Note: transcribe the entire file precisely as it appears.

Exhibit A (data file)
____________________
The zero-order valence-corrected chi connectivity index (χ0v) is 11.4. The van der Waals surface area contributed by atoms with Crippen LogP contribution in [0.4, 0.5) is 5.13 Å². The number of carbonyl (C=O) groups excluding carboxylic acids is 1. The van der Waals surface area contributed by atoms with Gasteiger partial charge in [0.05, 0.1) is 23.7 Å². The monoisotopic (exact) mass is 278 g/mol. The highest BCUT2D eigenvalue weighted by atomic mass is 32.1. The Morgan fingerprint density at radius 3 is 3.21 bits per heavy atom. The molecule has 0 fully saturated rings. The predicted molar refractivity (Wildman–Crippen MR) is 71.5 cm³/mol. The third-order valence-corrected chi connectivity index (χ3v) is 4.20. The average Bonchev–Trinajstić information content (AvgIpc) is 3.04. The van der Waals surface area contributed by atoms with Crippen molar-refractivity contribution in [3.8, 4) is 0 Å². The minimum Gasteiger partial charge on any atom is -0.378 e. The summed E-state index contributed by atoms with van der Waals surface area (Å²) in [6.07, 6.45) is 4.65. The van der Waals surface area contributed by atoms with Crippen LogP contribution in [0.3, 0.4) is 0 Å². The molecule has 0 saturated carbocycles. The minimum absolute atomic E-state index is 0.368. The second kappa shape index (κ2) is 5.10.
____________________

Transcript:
The zero-order valence-corrected chi connectivity index (χ0v) is 11.4. The van der Waals surface area contributed by atoms with Crippen LogP contribution in [0.4, 0.5) is 5.13 Å². The number of carbonyl (C=O) groups excluding carboxylic acids is 1. The van der Waals surface area contributed by atoms with Gasteiger partial charge in [0.05, 0.1) is 23.7 Å². The monoisotopic (exact) mass is 278 g/mol. The highest BCUT2D eigenvalue weighted by atomic mass is 32.1. The Morgan fingerprint density at radius 3 is 3.21 bits per heavy atom. The molecule has 0 fully saturated rings. The predicted molar refractivity (Wildman–Crippen MR) is 71.5 cm³/mol. The third-order valence-corrected chi connectivity index (χ3v) is 4.20. The average Bonchev–Trinajstić information content (AvgIpc) is 3.04. The van der Waals surface area contributed by atoms with Crippen molar-refractivity contribution in [3.8, 4) is 0 Å². The minimum Gasteiger partial charge on any atom is -0.378 e. The summed E-state index contributed by atoms with van der Waals surface area (Å²) in [6.07, 6.45) is 4.65. The van der Waals surface area contributed by atoms with Crippen LogP contribution in [0.3, 0.4) is 0 Å². The molecule has 0 saturated carbocycles. The minimum absolute atomic E-state index is 0.368. The second kappa shape index (κ2) is 5.10.